4. Most of its pop-culture references are pre-1970. It is de rigeur for your common-or-garden animated feature to incorporate a conveyor belt of nods, winks and homages to whatever seems to be “hip”at that moment (and yes, I know that using the word “hip” disqualifies one from being hip). But within its first 20 minutes, Rango crams in tributes to Don Quixote, Samuel Beckett, Sergio Leone and Salvador Dali. While other cartoons are content to toss the bone (fnar) of sexual innuendo to adult audiences to reward them for chaperoning the kids to the cinema, this film collapses the boundary between adult and child viewers. There’s a danger that it will all fly pointlessly over the heads of the target audience; it is sophisticated in its cultural touchstones and passionate about them, too, but colourful and barmy enough to excite a childish sense of gleeful play. For those who into all of its references, there’s always that nasty little delight in picturing the faces of dumbfounded few who thought they were getting themselves in for the usual potty-mouths-and-poop-jokes approach that passes for ‘adult animation’ these days.

5. Johnny Depp is not too nauseating. If you’re already an unquestioning fan of Johnny Depp, skip to no.6 straight away: you like what he does, and he does plenty of it in Rango. You don’t need persuading. If, on the other hand, you’ve gradually grown tired of the acid-trip-in-a-dressing-up-box schtick, the useless British accents, the wackier-than-thou show-boating, the panto-damery mistaken for eclecticism, you’re probably put off by the idea of listening to him give voice to a neurotic lizard. But it’s not that bad. At least there’s an element of self-analysis to the character, who trawls through his own repertoire of tics and tongues to come up with a convincing and consistent persona. Plus, the supporting cast of great gruffnesses, including Ned Beatty, Alfred Molina, Harry Dean Stanton, Ray Winstone, Bill Night, Ian Abercrombie etc., not to mention surprising and spiky turns from Isla Fisher and Abigail Breslin, off-sets and sets off the central performance with a sterling collective effort.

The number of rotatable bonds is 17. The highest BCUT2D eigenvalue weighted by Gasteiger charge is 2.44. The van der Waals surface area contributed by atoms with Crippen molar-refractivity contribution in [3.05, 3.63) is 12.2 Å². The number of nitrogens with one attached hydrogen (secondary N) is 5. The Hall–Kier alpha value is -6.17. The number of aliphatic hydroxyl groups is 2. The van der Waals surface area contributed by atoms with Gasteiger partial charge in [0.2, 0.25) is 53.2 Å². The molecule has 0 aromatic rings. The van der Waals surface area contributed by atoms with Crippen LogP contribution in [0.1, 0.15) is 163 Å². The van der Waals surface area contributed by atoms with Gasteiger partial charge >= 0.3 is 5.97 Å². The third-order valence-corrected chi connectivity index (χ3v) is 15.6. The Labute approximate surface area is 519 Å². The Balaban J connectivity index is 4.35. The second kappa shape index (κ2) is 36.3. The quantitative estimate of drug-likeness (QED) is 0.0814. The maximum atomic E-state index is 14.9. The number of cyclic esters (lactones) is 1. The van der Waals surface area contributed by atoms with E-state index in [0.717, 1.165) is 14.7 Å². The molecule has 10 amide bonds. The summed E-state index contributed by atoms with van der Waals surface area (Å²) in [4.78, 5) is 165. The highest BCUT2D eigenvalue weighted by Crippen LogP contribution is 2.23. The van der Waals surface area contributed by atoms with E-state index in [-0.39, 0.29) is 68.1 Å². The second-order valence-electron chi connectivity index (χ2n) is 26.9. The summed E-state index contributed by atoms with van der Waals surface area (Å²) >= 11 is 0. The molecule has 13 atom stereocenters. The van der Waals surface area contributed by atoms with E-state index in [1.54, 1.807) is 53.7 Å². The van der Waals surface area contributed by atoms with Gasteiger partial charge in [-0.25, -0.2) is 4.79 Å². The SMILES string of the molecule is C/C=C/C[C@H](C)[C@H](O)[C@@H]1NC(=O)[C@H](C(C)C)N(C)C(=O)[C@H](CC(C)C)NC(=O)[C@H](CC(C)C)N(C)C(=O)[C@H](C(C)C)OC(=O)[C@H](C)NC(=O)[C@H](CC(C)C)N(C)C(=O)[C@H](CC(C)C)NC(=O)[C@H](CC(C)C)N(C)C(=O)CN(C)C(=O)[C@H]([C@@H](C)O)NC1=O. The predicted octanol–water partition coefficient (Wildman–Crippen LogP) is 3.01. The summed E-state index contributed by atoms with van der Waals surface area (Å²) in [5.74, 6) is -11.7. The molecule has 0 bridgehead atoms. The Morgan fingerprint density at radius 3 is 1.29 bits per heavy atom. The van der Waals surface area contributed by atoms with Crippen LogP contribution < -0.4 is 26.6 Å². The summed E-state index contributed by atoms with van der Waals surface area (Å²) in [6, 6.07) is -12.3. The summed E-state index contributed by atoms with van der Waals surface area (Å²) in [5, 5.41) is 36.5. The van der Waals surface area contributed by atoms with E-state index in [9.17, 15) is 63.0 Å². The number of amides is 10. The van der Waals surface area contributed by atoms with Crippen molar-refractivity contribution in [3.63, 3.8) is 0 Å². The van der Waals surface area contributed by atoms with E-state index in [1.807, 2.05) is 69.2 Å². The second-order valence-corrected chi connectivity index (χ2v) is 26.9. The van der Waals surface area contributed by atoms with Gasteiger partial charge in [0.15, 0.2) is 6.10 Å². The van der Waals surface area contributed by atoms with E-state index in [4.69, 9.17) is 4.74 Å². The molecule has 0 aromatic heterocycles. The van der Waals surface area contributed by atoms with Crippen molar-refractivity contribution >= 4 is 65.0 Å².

6. Industrial Light and Magic did the visual effects. That means that not only is the character animation wonderfully designed, a scratchy, cuddle-free mob of scaly, spiny, hairy critters, but the textures lighting and surfaces are all beautifully detailed. One of the things about Disney’s Tangled (which has many excellent qualities) that bothered me was some of the ropy water simulations. They just looked a little cheap, and not a patch on the hand painted versions from Pinocchio. But Rango has magnificent water, dust and glass effects that at times I doubted that they were CG at all. There’s an uncanny blend of Tex Avery logic and photorealistic look that is genuinely arresting, occasionally unsettling, and it’s primarily because the digital artists are accustomed to making this stuff look real, not cartoony. Roger Deakins, who must have been practising his Western tricks at the same time on True Grit, served as “visual consultant”; I’m not sure what that involves in practice, but the visuals here produce an immaculate pastiche of epic spaghetti western cinematography, and must presumably have been guided by the eye of an expert photographer. And while you’re enjoying the lack of 3-D, and if your cinema offers you the choice, avoid the digitally-projected version and see it on film. It just looks lovelier, and even the occasional pops and scratches will dirty things up a little. The machine-tooled sharp edges of digital projection work against the rough edges that Rango wants you to embrace.